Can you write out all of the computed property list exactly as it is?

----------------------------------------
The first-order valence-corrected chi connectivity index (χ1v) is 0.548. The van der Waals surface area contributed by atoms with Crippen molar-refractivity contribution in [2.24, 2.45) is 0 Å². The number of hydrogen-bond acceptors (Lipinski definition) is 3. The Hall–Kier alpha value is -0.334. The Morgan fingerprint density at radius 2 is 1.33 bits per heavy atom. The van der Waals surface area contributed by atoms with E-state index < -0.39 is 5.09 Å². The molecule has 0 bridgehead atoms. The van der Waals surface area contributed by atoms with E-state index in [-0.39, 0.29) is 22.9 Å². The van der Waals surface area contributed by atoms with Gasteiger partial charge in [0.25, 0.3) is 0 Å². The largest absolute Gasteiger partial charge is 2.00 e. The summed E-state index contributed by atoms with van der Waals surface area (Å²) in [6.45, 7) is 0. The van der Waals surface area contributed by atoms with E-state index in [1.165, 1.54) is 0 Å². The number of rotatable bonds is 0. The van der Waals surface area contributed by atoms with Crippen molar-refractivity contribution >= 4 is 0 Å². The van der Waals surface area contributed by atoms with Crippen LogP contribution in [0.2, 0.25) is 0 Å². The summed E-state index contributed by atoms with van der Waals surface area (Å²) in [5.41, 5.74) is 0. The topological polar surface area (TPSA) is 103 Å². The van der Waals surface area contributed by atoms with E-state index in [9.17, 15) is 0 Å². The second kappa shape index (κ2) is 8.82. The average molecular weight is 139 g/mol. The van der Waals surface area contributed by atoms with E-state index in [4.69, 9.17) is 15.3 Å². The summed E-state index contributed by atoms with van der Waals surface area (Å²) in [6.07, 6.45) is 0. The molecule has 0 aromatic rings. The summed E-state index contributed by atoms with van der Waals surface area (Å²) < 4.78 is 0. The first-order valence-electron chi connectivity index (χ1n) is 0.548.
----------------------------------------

The first-order valence-corrected chi connectivity index (χ1v) is 0.548. The van der Waals surface area contributed by atoms with Crippen molar-refractivity contribution in [2.24, 2.45) is 0 Å². The number of hydrogen-bond acceptors (Lipinski definition) is 3. The Hall–Kier alpha value is -0.334. The Morgan fingerprint density at radius 2 is 1.33 bits per heavy atom. The van der Waals surface area contributed by atoms with E-state index < -0.39 is 5.09 Å². The molecule has 0 bridgehead atoms. The van der Waals surface area contributed by atoms with E-state index in [-0.39, 0.29) is 22.9 Å². The van der Waals surface area contributed by atoms with Gasteiger partial charge in [0.25, 0.3) is 0 Å². The largest absolute Gasteiger partial charge is 2.00 e. The summed E-state index contributed by atoms with van der Waals surface area (Å²) in [6.45, 7) is 0. The van der Waals surface area contributed by atoms with E-state index in [1.165, 1.54) is 0 Å². The number of rotatable bonds is 0. The van der Waals surface area contributed by atoms with Crippen molar-refractivity contribution >= 4 is 0 Å². The van der Waals surface area contributed by atoms with Crippen LogP contribution in [0.2, 0.25) is 0 Å². The summed E-state index contributed by atoms with van der Waals surface area (Å²) in [5.41, 5.74) is 0. The topological polar surface area (TPSA) is 103 Å². The van der Waals surface area contributed by atoms with E-state index in [9.17, 15) is 0 Å². The second kappa shape index (κ2) is 8.82. The average molecular weight is 139 g/mol. The van der Waals surface area contributed by atoms with E-state index in [4.69, 9.17) is 15.3 Å². The summed E-state index contributed by atoms with van der Waals surface area (Å²) in [6.07, 6.45) is 0. The molecule has 0 aromatic rings. The summed E-state index contributed by atoms with van der Waals surface area (Å²) < 4.78 is 0. The first-order valence-electron chi connectivity index (χ1n) is 0.548.